Barbados PM warns small arms could jeopardise economic future

Barbados PM warns small arms could jeopardise economic future

Sunday, October 04, 2015

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UNITED NATIONS, New York (CMC) — Barbados Friday warned that its future socio-economic development could be stymied by the proliferation of small arms into the Caribbean.

Bridgetown said that it welcomed the 2013 United Nations adoption of the Arms Trade Treaty to regulate the international trade in conventional weapons, with the expectation that it will contribute to the prevention and eradication of the illicit trade in small arms and light weapons.

Prime Minister Freundel Stuart, addressing the 70th session of the United Nations General Assembly, said through the determined efforts of the countries of the Caribbean Community (Caricom) and other
like-minded states, small arms and light weapons, and their ammunitions, parts and components, were included in the scope of the treaty.

He said Barbados ratified the treaty in May and in July participated in the Security Council's first-ever open debate on the particular peace and security challenges facing small island developing states (SIDS).

"At that meeting, Barbados indicated that it always has and continues strongly to oppose the proliferation and use of nuclear, biological, and chemical weapons," Stuart said.

"However, for countries like Barbados, the real weapons of mass destruction are small arms and light weapons, and our focus is necessarily on the trade in these weapons, which often goes arm-in-arm with the traffic in illicit drugs and other organised crime," he added.

Stuart, who is also the chairman of the 15-member Caricom grouping, said both have the capacity to "seriously undermine our economies and destabilise our societies".

"Barbados welcomes the initiative and persistence that made possible the adoption of the Arms Trade Treaty, and commits to playing its part in addressing global peace and security challenges," he said.

The international community, he added, had adopted the Addis Ababa Action Agenda, which provides a series of bold measures to overhaul global finance practices and generate investments for tackling a range of economic, social, and environmental challenges.

It also adopted Agenda 2030, which formulates a new development agenda based on 17 Sustainable Development Goals.

He said the link between Agenda 2030 and the Addis Ababa Action Agenda is clear: the former sets out the goals and the latter the means of their attainment. One without the other is bereft of meaning.

But he said while the Caribbean welcomed these new initiatives, it felt that the United Nations and international financial institutions "must address the matter of graduation of Middle Income Countries, such as Barbados, from access to concessionary and grant-based financing".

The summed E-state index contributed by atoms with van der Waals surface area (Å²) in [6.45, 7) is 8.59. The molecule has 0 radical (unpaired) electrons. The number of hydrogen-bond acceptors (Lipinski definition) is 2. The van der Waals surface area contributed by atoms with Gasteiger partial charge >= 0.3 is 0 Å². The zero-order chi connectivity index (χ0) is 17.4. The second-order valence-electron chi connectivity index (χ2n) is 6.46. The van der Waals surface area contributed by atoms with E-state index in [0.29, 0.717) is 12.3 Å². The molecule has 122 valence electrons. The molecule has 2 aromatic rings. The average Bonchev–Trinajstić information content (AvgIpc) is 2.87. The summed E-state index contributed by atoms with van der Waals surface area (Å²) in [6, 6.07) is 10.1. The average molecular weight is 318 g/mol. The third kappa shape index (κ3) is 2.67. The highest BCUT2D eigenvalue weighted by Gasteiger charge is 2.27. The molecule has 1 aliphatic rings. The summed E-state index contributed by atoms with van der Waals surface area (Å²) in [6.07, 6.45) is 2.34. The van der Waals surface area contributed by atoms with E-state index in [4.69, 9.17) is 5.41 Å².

"Now, we contend, is the time to develop and utilise appropriate measurements for development that go beyond a simplistic reliance on a country's gross domestic product per capita," he added.

In his address, Prime Minister Stuart said Barbados and other Caricom countries were looking forward to the outcome of the 21st meeting of the Conference of the Parties to the UN Framework Convention on Climate Change to be held in December.

"At that meeting, we will agree to collective action which will make possible the continued survival of our planet. This is an existential issue for all countries, but in particular, for those like mine that are Small Island Developing States," he said.

"Our countries stand on the edge of a yawning abyss opened up by climate change. For those who framed the Charter of this body, the cessation of global war was the single existential threat. While, undeniably, that threat remains, today it would be to our peril were we not to accord to climate change the same deadly capacity."

Stuart said that Caricom has already made known its views regarding the outcome of the conference, reiterating that "all parties commit to take individual and collective action to curb greenhouse gas emissions in line with our ambitious goal to hold global average temperature increase to well below 1.5 degrees Centigrade above pre-industrial levels".

He said the region also wants all parties to commit to co-operate in taking these actions, subjecting themselves, in the process, to regular five-year cycles of reporting, verification and updating on mitigation commitments, and that all parties commit to support the particularly vulnerable countries that are SIDS and Least Developed Countries (LDCs).

"In short, we need an ambitious, high-performance, legally binding agreement with global participation," he said, noting that the tragedy that struck Dominica, as a result of the passage of Tropical Storm Erika last month, "highlights the urgency of an effective global response to climate change".

"As we have often seen, a single natural or man-made disaster in a small island catastrophic economic, infrastructural and developing state can have humanitarian effects on a national scale, and it has been estimated that the damage caused by Erika set back Dominica's development by 20 years," Stuart said.

He said as Caricom chairman he was taking the opportunity "to express the region's unwavering solidarity with and commitment to our brothers and sisters in Dominica and call on the international community to continue to help Dominica in this its hour of need".

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